In his book Grey Eminence, Aldous Huxley wrote: “The mystics are channels through which a little knowledge of reality filters down into our human universe of ignorance and illusion. A totally unmystical world would be completely blind and insane.”

Many would agree with that assessment, although Richard Dawkins and his followers might take some persuading.

The Spanish founder of the Jesuits, St Ignatius Loyola, thought that a mystic was “a contemplative in action”, which brings us on to our title theme.

If we take Natural Theology to be knowing God through the reason, or intellect, howsoever that differs, and Revelatory Theology through scripture and other outside forces, such as nature, Mystical Theology is the direct, personal apprehension of the divine by contemplative experience.

Its character is qualitatively different from any other form of knowledge, a fact only appreciated by those who have realised it. There is really very little to separate the true mystic and the contemplative, unless we add a preference for action, as Ignatius suggested.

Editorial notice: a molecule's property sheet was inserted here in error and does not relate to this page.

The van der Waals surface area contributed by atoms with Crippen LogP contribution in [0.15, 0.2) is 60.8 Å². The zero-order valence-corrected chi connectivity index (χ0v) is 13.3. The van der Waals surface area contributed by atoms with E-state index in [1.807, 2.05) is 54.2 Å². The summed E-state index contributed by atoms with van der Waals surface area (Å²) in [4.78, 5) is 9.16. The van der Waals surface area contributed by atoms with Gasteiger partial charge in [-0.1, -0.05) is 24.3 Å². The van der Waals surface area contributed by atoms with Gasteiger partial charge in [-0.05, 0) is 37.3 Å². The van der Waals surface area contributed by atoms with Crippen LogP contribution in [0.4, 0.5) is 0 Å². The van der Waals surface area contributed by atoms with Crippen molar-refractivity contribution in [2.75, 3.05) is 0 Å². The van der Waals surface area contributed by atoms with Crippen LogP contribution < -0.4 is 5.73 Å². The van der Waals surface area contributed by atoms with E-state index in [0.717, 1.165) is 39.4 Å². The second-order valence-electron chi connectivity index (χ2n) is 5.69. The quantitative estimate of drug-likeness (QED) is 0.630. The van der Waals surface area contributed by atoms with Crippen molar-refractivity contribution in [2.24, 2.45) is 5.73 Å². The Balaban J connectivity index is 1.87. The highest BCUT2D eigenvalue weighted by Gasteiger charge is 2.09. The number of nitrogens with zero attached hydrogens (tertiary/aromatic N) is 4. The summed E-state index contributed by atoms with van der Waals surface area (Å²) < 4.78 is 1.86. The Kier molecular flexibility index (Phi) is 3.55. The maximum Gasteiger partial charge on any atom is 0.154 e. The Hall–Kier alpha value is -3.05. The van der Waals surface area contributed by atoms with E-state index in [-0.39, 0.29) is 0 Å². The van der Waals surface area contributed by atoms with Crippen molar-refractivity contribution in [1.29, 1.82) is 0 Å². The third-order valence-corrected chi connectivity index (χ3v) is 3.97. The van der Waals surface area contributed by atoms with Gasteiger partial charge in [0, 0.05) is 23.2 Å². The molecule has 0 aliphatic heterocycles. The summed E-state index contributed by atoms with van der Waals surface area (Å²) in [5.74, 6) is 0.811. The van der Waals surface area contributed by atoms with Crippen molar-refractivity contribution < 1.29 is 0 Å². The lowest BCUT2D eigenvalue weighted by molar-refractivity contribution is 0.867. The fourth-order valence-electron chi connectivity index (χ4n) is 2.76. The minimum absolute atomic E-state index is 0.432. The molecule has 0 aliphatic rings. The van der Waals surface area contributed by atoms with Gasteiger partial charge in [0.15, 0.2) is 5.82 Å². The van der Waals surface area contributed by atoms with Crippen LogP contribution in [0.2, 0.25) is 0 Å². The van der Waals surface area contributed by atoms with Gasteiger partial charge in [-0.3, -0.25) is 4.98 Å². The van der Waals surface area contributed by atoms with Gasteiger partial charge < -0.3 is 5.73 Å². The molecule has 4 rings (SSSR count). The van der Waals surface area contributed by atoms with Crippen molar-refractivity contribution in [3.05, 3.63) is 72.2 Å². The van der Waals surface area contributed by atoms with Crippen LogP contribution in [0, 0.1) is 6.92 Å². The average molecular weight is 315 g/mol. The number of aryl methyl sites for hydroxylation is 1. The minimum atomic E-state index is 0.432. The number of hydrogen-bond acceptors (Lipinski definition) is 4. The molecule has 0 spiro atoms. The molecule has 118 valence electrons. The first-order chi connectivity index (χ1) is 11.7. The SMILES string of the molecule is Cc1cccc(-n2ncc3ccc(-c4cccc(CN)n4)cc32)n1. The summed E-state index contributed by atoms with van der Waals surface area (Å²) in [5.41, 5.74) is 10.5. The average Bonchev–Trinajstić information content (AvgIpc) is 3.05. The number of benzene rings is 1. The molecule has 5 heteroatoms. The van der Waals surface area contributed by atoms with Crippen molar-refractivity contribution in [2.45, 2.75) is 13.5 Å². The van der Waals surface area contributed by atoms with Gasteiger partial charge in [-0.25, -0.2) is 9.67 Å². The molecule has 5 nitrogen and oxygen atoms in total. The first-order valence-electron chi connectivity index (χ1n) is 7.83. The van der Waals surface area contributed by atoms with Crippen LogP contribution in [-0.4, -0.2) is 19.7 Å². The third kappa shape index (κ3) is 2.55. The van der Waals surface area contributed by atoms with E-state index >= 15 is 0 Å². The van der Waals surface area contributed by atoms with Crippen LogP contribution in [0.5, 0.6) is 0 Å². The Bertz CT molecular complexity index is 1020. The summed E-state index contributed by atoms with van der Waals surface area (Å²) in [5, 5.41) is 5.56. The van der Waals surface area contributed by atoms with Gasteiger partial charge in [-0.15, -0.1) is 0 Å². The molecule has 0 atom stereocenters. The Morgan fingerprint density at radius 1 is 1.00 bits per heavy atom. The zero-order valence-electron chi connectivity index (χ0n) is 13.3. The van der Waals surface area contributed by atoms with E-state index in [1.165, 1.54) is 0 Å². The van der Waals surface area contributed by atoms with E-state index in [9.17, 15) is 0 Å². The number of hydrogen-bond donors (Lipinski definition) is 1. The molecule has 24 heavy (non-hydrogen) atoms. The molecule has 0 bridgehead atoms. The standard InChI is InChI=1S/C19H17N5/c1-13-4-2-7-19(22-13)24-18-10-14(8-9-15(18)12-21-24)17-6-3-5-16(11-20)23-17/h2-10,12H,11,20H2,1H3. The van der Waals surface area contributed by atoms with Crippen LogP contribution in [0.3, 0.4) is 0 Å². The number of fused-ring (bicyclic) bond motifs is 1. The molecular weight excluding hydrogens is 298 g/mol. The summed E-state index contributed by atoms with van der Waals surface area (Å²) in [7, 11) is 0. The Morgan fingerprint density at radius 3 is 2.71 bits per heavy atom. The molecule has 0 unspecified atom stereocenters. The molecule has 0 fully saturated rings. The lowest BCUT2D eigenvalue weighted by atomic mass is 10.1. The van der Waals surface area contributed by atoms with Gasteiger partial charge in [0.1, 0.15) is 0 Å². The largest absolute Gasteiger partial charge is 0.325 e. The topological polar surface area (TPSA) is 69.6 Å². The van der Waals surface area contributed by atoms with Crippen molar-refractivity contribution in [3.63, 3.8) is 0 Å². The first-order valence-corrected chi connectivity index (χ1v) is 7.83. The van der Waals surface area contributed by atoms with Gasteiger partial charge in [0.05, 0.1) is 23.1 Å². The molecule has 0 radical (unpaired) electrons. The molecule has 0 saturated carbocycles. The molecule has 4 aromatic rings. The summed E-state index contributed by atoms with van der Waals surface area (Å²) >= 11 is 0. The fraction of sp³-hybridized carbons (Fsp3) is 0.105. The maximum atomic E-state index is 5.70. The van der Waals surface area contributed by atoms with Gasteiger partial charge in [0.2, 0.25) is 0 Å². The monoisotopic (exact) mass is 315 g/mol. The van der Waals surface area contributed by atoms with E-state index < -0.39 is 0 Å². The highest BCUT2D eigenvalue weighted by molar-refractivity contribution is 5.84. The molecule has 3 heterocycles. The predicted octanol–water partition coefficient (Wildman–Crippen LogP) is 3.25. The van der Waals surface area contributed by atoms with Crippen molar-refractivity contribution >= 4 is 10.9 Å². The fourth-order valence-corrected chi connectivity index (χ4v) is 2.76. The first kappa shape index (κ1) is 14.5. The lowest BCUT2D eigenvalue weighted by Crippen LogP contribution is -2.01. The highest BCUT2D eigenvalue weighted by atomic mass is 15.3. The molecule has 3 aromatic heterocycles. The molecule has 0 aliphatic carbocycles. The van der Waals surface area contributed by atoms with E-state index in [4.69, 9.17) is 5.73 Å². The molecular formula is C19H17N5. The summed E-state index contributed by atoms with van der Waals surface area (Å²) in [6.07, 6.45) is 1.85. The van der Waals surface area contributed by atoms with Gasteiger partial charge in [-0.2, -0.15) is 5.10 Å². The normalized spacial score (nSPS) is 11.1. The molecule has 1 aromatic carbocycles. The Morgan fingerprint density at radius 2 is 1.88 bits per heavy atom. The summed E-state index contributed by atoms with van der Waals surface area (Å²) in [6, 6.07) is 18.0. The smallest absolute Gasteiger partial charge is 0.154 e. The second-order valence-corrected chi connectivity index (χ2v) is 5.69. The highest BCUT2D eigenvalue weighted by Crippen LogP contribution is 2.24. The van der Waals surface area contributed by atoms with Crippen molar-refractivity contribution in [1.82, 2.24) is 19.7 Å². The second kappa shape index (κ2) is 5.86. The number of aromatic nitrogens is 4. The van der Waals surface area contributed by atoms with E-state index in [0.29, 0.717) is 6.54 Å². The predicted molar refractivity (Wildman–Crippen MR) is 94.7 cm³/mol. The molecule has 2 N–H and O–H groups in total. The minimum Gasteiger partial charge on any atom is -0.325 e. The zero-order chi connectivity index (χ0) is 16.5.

Let’s now take at a look at the words, contemplative and contemplation. The former, nominally an adjective, has taken on the character of a noun — a thing, rather than a way of being a thing. It is not a word that is used much these days, except among the Church’s religious, another word that has curiously leapt into noun status.

New Agers almost never talk about contemplatives. The man in the street wouldn’t be caught dead using the term, and if you mentioned it in a pub, you would probably be barred for your pains. It has become rather technical in its usage and very much a niche subject.

Contemplation, on the other hand, has a wider range of uses: jocularly, as in “contemplating one’s navel,” or with gravitas, as in “you should seriously contemplate your future, young man”. It covers a kind of thoughtfulness, a reverie or, as used to be said, a brown study.

Chambers considers it “attentive viewing … a meditative condition of mind”. The Concise Oxford Dictionary prefers, “gazing, or viewing mentally,” which to my mind, doesn’t quite crack it.